Digital age brings new issues to video monitoring

By Healthcare Facilities Today
September 4, 2013

The digital age has changed the way facilities approach  video surveillance strategies. Thanks to advances in camera technology, digital video storage and even data analytics, electronic security systems offer improved performance and capabilities. These improvements are driving the way systems today are programmed, designed and implemented.

An article in the July issue of Health Facilities Management examines what healthcare facilities professionals need to know about specifying, installing and operating surveillance systems. The move from analog-based CCTV and access control systems to Internet Protocol (IP)-based, electronic systems have changed how this is approached. Design considerations have moved far beyond determining where equipment would be stored and monitored in a facility. Planning in the digital age requires collaboration with the facility’s IT department to ensure that these devices and applications can be supported on a converged IP network and also if the existing network has enough bandwidth to support “demanding video streaming” from the cameras. 

For example, as the article points out, a hospital in the Pacific Northwest completed a design-build project that integrated a new IP-based surveillance system, including 150 cameras configured at 14 frames per second, 50 percent motion and H.264 compression for real-time video monitoring from any personal computer in the facility. They did not test the system prior to implementation.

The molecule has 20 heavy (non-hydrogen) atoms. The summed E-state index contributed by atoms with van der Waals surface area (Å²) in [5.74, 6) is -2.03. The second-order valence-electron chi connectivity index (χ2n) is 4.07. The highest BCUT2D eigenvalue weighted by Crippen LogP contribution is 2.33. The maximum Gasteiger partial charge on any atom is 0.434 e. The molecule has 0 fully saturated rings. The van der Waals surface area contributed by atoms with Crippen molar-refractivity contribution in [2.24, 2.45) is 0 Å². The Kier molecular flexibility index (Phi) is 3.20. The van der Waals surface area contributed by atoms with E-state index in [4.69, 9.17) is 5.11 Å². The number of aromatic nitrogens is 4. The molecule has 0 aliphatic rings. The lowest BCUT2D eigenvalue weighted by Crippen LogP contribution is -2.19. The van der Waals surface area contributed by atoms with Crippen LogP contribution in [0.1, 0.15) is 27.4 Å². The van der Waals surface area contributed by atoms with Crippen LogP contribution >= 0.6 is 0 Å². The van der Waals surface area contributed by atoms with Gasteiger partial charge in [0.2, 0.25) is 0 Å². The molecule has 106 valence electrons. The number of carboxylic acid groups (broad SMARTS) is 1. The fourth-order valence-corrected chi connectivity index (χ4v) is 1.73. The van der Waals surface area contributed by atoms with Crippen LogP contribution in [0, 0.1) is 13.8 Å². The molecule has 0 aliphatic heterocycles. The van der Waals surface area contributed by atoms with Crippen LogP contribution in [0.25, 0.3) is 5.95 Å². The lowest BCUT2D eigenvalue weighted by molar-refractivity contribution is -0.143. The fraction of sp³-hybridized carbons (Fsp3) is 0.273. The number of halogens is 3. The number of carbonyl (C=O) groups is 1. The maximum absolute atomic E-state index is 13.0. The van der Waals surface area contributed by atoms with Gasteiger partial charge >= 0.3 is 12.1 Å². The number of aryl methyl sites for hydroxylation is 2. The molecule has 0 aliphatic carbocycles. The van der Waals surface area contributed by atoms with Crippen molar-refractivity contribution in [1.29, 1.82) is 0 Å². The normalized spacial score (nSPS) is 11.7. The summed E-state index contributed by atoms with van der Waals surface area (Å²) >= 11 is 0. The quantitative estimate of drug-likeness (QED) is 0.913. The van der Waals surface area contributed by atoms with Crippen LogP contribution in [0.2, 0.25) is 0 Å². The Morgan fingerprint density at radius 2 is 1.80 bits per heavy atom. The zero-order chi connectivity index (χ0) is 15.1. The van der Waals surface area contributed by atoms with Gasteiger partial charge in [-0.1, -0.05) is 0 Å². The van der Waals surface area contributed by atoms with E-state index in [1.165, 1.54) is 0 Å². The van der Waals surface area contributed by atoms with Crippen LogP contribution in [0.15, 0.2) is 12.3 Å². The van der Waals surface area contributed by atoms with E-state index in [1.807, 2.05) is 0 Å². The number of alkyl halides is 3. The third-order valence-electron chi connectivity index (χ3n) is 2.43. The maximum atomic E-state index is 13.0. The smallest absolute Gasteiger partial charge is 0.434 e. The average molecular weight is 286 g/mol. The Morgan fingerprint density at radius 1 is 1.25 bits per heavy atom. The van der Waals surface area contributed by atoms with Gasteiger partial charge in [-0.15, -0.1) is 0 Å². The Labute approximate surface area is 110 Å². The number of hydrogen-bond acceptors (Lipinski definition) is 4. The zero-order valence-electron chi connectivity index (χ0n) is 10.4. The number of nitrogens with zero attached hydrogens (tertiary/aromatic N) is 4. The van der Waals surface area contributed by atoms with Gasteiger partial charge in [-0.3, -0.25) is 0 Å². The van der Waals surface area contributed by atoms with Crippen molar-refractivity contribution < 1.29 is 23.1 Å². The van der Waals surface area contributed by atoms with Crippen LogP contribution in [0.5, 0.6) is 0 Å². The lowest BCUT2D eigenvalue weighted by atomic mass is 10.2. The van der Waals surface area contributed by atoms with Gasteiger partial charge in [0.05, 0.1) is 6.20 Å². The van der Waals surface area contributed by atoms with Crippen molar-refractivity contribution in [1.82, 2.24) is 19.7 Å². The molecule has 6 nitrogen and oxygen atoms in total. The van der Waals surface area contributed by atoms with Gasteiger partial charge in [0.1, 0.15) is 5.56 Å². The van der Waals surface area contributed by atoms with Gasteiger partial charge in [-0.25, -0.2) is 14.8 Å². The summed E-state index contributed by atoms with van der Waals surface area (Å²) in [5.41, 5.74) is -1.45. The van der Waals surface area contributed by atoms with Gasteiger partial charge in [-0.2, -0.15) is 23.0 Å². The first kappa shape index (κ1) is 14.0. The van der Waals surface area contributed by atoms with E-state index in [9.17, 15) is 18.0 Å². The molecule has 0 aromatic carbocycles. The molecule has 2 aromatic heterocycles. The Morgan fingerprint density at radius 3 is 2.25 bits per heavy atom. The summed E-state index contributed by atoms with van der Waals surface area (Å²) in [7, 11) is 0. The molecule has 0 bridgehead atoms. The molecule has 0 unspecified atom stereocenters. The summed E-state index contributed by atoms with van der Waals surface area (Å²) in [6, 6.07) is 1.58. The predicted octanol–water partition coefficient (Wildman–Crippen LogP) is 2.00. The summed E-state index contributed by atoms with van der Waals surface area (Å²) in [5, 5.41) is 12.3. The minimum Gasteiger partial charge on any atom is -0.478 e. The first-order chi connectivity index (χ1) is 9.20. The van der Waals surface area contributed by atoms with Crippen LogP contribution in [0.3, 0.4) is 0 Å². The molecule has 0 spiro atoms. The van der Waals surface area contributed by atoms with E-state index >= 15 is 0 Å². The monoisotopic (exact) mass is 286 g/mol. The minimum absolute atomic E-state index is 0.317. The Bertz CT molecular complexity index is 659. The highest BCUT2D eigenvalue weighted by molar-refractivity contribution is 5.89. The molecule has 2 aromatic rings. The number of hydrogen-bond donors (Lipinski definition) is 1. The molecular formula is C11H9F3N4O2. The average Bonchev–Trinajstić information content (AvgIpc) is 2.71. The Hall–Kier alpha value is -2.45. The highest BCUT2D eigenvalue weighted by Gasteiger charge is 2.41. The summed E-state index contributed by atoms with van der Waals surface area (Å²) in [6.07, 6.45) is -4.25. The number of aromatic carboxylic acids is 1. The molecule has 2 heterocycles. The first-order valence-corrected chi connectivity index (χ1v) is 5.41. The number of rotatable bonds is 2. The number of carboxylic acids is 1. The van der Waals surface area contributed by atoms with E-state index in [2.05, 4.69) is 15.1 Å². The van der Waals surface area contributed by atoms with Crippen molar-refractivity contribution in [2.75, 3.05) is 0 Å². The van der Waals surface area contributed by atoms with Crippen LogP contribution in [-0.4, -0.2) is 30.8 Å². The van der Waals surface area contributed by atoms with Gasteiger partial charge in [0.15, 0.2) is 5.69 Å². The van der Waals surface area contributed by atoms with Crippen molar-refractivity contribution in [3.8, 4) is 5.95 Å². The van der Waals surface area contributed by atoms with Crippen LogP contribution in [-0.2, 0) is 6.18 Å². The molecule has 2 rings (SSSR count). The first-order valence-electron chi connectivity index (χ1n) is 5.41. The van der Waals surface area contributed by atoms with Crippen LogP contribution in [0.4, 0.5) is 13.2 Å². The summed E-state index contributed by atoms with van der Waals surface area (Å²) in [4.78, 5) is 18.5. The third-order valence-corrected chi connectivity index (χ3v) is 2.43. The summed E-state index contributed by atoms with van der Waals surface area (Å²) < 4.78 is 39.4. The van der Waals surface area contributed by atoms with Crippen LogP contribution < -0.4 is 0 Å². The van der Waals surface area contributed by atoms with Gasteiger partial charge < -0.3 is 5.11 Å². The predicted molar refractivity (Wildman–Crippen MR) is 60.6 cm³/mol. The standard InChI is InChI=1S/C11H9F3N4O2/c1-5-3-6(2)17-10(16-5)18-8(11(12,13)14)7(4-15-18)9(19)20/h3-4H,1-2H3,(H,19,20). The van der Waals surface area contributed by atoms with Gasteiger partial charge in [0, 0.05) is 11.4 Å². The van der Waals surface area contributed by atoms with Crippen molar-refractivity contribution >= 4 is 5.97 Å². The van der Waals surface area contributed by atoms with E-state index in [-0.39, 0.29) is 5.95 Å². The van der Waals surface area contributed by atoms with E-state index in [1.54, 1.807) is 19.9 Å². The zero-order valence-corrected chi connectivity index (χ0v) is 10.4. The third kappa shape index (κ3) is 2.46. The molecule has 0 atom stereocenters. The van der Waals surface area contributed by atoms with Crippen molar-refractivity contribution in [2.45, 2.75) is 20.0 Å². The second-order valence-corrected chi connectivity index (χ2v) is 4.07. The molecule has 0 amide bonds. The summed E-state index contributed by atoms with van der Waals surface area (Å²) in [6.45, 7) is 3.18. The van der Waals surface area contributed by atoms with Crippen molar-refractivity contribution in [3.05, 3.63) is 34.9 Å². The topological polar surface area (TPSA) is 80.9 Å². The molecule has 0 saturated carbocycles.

Once the system launched, security teams immediately complained of poor, choppy video quality  and eventually deemed it unusable.  Troubleshooting on the system revealed the equipment worked properly but that the network lacked appropriate bandwidth to support a system of this size.

The article also examines the composition of a modern digital video surveillance system, breaking down the components and discussing the importance of functionality of each. Understanding of how the equipment works and interoperates is key to surveillance success. 

Case in point: A psychiatric hospital opened with an elaborate digital surveillance system that included 300 IP cameras across thousands of square feet of space. They commissioned the system prior to installation and found no issues. But, the system had a glitch. It would work at night but not during the day. After three weeks of investigation, they discovered the cause -- the camera’s motion settings were incorrect and were causing excessive daytime bandwith usage. 

Read the article.

 

 




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